To achieve a healthy balance in an exercise program it is important to include three aspects: strength, flexibility and cardio fitness.
Strength without flexibility tends towards stiffness or rigidity. Flexibility without supporting strength tends towards weakness and a lack of vitality. Everyone needs a healthy heart and circulatory system.
It might surprise you that Yoga can give you all three of these essentials, but (there is always a but) the practice has to include:
- Weight bearing postures combined with bandhas
- Active stretching involving reciprocal inhibition
- Vinyasa or linking the postures together in order to elevate the heart rate
Yoga is generally known for its emphasise on flexibility and this is what the public generally associate it with. But there is a category of asanas known as Arm Balancings which involve lifting your body weight, e.g. Handstands, Elbow stands, dynamic push-ups called “The Crocodile”, and a host of others called “Bird Poses” and there are plenty of them. Have a look in the book ‘Light on Yoga’ at Bakasana, Parsva Bakasana, Urdhva Kukkutasana, Parsva Kukkutasana, Galavasana, Eka Pada Galavasana, Dwi Pada Koundinyasana, Eka Pada Koundinyasana ! & II, Eka Pada Bakasana I & II. These can be performed individually or if you want to turbo charge your practice, you link them with a technique called “Tick Tacks”.
Tick Tacks are where from a standing position you bend forwards and place your hands down on the mat and jump up into a handstand. You catch the handstand at the top, and then you drop back into the upward bow position and from this backbend you then jump back up into the handstand and back down to your feet. In other words, you are going from a standing forward bend via a handstand into a backbend and then reversing the process. As you can imagine this will get your heart rate going.
You don’t have to be at this high level of Yoga practice to include strength aspects. The Sun Salutations are an invitation to build upper body strength when they are performed correctly. The Standing Poses build lower body strength. Even a beginner’s program can build plenty of strength when properly designed.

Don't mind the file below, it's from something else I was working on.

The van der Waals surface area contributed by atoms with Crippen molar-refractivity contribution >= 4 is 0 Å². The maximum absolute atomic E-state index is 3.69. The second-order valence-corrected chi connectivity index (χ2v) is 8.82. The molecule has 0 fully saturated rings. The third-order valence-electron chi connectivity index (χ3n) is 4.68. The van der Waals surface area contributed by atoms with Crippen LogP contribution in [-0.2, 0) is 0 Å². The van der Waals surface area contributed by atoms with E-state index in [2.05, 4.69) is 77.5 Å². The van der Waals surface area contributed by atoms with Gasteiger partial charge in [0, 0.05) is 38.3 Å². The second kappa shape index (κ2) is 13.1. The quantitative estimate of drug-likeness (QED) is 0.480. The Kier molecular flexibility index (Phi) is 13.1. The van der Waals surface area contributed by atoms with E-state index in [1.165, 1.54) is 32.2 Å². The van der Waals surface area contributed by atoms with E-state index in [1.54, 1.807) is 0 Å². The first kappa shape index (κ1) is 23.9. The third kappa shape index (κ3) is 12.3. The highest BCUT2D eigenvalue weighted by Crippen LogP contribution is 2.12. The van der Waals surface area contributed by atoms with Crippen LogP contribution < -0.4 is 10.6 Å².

Before leaving this strength talk, we need to discuss Bandhas. These are internal muscular activations e.g. lifting the pelvic floor muscles and when they are applied, they firm up the body and make the postures much lighter and safer to perform.
Whenever one set of muscles (the agonists) contracts, the opposing muscles (the antagonists) release. This is a built-in feature of the autonomic nervous system. To experience reciprocal inhibition firsthand, sit down in front of a table and gently press the edge of your hand, karate-chop style, onto the tabletop. If you touch the back of your upper arm, your triceps muscle, you notice that it is firmly engaged. If you touch the opposing muscles, the biceps, they are relaxed.
In the seated forward bend called Paschimottanasana (Western Stretch) the same mechanism is at play. Your hamstrings are released when you engage their opposing muscle group, the quadriceps. In Yoga whenever we want to stretch a muscle (antagonist) we always consciously contract its opposing muscle (agonist).
In passive stretching this mechanism is not activated and while you gain some flexibility with this relaxed approach, it leaves you loose like a noodle; floppy with no strength. Plus, you do not apply the mental focus required to activate reciprocal inhibition, which is part of the mental internalisation which calms the mind.
Another aspect that passive stretching misses out on is the pumping of the lymphatic system through the contraction and release of the muscles. The heart pumps the blood and the muscles pump the lymph. So, you can say that correct Yoga practice gets you “pumped” and you can definitely feel it.
Vinyasa is the connecting or linking of yoga postures in a smooth and fluid sequence in order to maintain focus, concentration and mindfulness as you move from one position to the next. This linking the poses and not resting in between generates heat and elevates the heart rate.
It is easy to adjust the amount of effort, depending on your fitness level by doing full, half, quarter or eighth variations of the Vinyasa.
With Vinyasa you can get your heart rate up sufficiently to make Yoga a viable fitness practice.
One of the major benefits of Yoga is that it is comprehensive in its effect. You get three aspects of health in the one practice. And the benefits don’t stop there. All of the techniques of Yoga are designed to turn the mind inwards; to pay attention to what is going on in the moment. When Yoga is practiced correctly it becomes a moving Meditation, so it is not three in one, but four in one and that is a bargain.